‘The Great Wave’ is one of the most widely recognisable and reproduced images in the world. The man behind the masterpiece, Katsushika Hokusai (1760-1849), worked as an artist up until he died at the age of ninety and made the iconic ‘The Great Wave’ when he was around seventy. Hokusai: beyond the Great Wave, supported by Mitsubishi Corporation, will feature the British Museum’s fine early impression of the print acquired in 2008 with the assistance of the Art Fund. The exhibition will explore the breadth of work Hokusai created from 1820 to 1849, his prodigiously productive final years, and his personal life during that period.
As a lifelong devout Nichiren Buddhist, Hokusai’s faith served to keep him spiritually focused and attuned. Hokusai had long felt personal identification with the North Star, a fixed point in the cosmos (Hokusai means “North (Star) Studio”). In his later years he also identified with Mt Fuji, the sacred source of water and life. Hokusai strove for an ever-longer life and a further perfection in his art with the ultimate goal to reach immortality.
Hokusai often changed his art names usually to reflect new departures in his life and art; this includes the name Gakyo rojin (‘Old Man Crazy to Paint’). For much of his career Hokusai was busy with being a commercial artist. Publishers would employ him to design detailed block-ready drawings for colour woodblock prints and book illustrations. In his later years Hokusai would increasingly withdraw from the commercial world, particularly in his last three years when he worked on extraordinary hanging scrolls. Painting was a more personal medium, and he created many sublime painted works right before his death. The exhibition will include Dragon in rain clouds (1849) a large painted hanging scroll on loan from Musée national des arts asiatiques Guimet, Paris. The work includes a signature “brush of Manji, old man of ninety”) and the seal “Hundred”. A dragon ascends from a tornado into the heavens while creating a blue-black rain cloud around, and Hokusai has depicted the dragon with such an intense expression that it almost appears human.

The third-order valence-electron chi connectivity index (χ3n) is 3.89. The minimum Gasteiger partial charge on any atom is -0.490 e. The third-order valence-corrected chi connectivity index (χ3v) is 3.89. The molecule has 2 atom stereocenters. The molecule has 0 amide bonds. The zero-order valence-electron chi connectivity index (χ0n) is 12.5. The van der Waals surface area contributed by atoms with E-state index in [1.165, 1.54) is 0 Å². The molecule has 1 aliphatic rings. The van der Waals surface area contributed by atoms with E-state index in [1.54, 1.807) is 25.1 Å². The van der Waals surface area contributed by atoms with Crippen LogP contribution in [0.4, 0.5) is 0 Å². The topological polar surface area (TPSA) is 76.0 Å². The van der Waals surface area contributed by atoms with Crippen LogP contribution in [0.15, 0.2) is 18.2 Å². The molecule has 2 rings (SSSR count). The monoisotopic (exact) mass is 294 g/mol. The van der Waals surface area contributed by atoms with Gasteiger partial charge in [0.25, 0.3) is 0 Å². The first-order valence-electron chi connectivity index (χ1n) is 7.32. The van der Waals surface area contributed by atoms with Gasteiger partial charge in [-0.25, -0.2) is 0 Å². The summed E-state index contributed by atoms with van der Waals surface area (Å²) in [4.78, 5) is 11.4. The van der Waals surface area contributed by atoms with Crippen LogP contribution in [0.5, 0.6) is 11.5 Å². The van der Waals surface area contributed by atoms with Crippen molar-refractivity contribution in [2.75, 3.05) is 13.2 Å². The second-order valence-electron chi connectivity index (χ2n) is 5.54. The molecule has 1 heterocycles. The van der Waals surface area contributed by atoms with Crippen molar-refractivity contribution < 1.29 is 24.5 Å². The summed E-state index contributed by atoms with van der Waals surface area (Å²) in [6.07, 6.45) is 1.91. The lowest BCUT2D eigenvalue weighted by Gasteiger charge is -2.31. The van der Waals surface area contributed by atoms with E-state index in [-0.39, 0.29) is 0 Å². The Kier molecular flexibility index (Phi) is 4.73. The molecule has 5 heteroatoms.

Even in the later years of his life Hokusai accepted commissions from wealthy patrons, including one made in his 87th year of Red Shōki, the demon-queller, who could protect your home against the scourge of smallpox. During an epidemic of smallpox in Edo (now Tokyo), a wealthy patron hoped the work would protect his family from the disease. For Hokusai and his contemporaries the perceived world could connect seamlessly with a world of powerful ‘unseen’ forces and agencies. Ghosts and vengeful spirits inhabited a closely parallel world that was believed could easy spill into ours.
In the late 1820s Hokusai suffered many personal challenges, including the death of his wife, illness, and financial woes caused by an errant grandson. His daughter Eijo (art name Ōi, about 1800-after 1857), herself an accomplished artist, quit an unsuccessful marriage to return and care for her aged father, and to work with and alongside him. In his old age Hokusai became more dependent on Ōi to prepare final drawings for block cutters and to assist with paintings. Hokusai considered that he was passing on ‘divine teachings’ to his pupils, to craft artists and to the world. He published numerous brush drawing manuals, notably Hokusai manga (Hokusai’s Sketches, 15 vols, 1814-1878) which spread his artistic style and reputation widely into society. He is considered to be the father of modern manga. One of Hokusai’s pupils Tsuyuji Iitsu III made a vivid sketch of Hokusai and Ōi, recalling a visit he had made to their home decades before the finished sketch when Hokusai was 83 or 84. Tsuyuji Iitsu III shows Hokusai partially obscured by a pillar in an effort to paint with Ōi watching intently from his side.
Hokusai died in the fourth month of his 90th year, 1849, with Ōi and other pupils by his side.
Many rare painted works have been loaned from Japan for Hokusai: beyond the Great Wave and this is a unique opportunity to see them, since many have never been displayed in the UK before. There will be a rotation of about half the artworks midway through the exhibition run for conservation reasons. Due to their light sensitivity some works can only be displayed for a limited amount of time, to preserve the vivid colours. Each rotation will tell the same story, but there will be the opportunity to see a selection of different works in each half. The exhibition will be temporarily closed from 3-6 July 2017 for this rotation.
Hokusai: beyond the Great Wave, supported by Mitsubishi Corporation, is open from 25 May to 13 August (closed 3-6 July). There is an accompanying book, edited by Tim Clark, curator of this exhibition, and published by Thames and Hudson in collaboration with the British Museum.
The British Museum
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